Oakland is looking increasingly likely to be the worst team of the 21st century. After a “beautiful week” of seven straight wins in mid-June, the A’s have since fallen back into a lethargic slump.
As of the 25th, Oakland is 20-59 (.253), the worst record in the majors. Of course, the Athletics’ struggles were predictable. With the thinnest wallet of the 30 major league clubs, the A’s have been forced to trade away good players every year and rely on prospects and “bargain basement” signings to get by. A 100-loss season was a possibility this year, and now the A’s will be lucky to get to 100.
Oakland’s weaknesses are systemic, to say the least, but it all started with a dizzying mound that couldn’t hold up. It’s been a tough season for the A’s, and it’s only gotten tougher with injuries. Oakland has given up a whopping 492 runs in its first 79 games of the year. That’s because there’s nothing holding them together from the starters to the bullpen.메이저놀이터
While the mound performance has stabilized somewhat as of late, it’s still not as good as it was at the beginning of the season in absolute terms. In particular, the starting rotation, the most important part of the 162-game race, is falling apart. A healthy starting rotation can minimize losing streaks and create momentum to climb back up, and right now, Oakland has none.
Oakland has a team ERA of 6.01 this season. Oakland is the only team in the majors with a sub-6 ERA. That’s the worst ERA out of 30 teams. Their most important starters have a 6.41 ERA in 79 games. That’s second only to Colorado (6.48), and you have to consider that Colorado starters call Coors Field home, which is notoriously bad for pitchers. Oakland is actually last.
The rotation isn’t even working. It’s been shattered by injuries since before the season even began. Oakland has used a total of 13 starting pitchers this year. Only J.P. Sears (15 starts) has been a steady presence in the rotation for more than 12 games, or from start to finish. So many players have been in and out of the rotation, symbolizing the poor state of the team’s starting pitching.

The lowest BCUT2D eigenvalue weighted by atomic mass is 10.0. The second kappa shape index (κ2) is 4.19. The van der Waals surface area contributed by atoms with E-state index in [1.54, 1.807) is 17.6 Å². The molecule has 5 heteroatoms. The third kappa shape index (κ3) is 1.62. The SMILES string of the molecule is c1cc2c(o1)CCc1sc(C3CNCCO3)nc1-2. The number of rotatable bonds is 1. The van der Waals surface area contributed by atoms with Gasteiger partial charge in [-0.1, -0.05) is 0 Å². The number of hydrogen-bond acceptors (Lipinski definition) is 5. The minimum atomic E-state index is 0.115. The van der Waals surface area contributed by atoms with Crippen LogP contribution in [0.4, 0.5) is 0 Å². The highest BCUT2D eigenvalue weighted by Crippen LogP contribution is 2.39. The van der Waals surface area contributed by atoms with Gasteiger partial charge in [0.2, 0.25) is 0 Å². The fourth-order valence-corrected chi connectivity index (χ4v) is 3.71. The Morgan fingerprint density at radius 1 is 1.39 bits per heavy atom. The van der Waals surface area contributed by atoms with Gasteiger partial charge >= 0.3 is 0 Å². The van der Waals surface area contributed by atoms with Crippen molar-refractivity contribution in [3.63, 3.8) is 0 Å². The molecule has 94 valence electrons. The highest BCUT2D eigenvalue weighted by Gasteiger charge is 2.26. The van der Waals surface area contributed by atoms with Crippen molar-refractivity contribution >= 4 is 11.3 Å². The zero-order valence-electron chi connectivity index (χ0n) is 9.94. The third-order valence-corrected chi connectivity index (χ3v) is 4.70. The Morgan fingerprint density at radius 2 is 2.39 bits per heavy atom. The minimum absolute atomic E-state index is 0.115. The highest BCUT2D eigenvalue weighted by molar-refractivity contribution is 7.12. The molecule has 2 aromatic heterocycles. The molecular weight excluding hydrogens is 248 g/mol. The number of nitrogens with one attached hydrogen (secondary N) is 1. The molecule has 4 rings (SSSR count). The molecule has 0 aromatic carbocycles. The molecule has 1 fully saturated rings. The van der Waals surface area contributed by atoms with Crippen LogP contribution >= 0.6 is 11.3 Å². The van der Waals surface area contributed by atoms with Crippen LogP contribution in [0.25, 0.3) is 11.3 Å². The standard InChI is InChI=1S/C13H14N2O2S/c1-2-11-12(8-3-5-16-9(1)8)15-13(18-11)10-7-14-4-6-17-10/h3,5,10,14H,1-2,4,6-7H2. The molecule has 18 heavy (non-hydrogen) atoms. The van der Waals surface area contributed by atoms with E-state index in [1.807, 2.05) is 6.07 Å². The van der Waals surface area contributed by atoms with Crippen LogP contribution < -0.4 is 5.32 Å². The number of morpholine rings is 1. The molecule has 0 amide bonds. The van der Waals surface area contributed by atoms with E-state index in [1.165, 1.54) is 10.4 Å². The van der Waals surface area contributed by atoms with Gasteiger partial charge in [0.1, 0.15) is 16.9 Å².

Luchinski’s one-year option is now up in the air.
Paul Blackburn, who was expected to be the ace, didn’t return to the rotation until June due to injury.
Worse, they only have six starts. That’s a serious number. That’s a whopping 28 fewer wins than Tampa Bay (34), the team with the most starts this season. Even Kansas City, which has the second-fewest starts after Oakland, has 11. There are 26 starting pitchers in the majors with more wins than the entire Oakland team this year. Tampa Bay’s Shane McClanahan has 11 wins, Zach Eflin has nine, and Merrill Kelly and Clayton Kershaw each have nine.
The weakness in the starting rotation is somewhat expected. Oakland recently traded away two of its top starters, Chris Bassitt and Frankie Montas, in the last year or two. They didn’t have the money to pay them anyway. Instead, they filled their spots with prospects coming out of the minor leagues or cheap starting pitching. Oakland’s eyes weren’t necessarily on the major league team. They also looked to Korea and Japan, as seen with Drew Ruchinski and Shintaro Fujinami.
Oakland signed Luchinski to a one-year, $8 million max deal ahead of this season. Of course, Luchinski, now in his mid-30s, wasn’t expected to be an ace, but he was expected to anchor the rotation for 140-plus innings. But the former KBO ace hung his head in shame. Injuries and poor performances have made even the option year an unknown.
After a slow start due to injury, Luchinski started four games this season and lost all of them, going 0-4 with a 9.00 ERA. He pitched so poorly that he had a .346 batting average and a 2.28 walks per inning (WHIP). His velocity had dropped significantly from his KBO days, and it was clear that he hadn’t adjusted to the pitch clock. He has since been placed on the 60-day disabled list with a knee injury and there is no timetable for his return.
Shintaro Fujinami also had a disappointing start to the season and is now a bullpen arm utilized for openers and late-inning situations. In 25 games (7 starts) this season, he has a whopping 10.57 ERA. Oakland’s wise man’s guide to the East is failing them. If the starters are this weak, the A’s could be on their way to a historic losing record.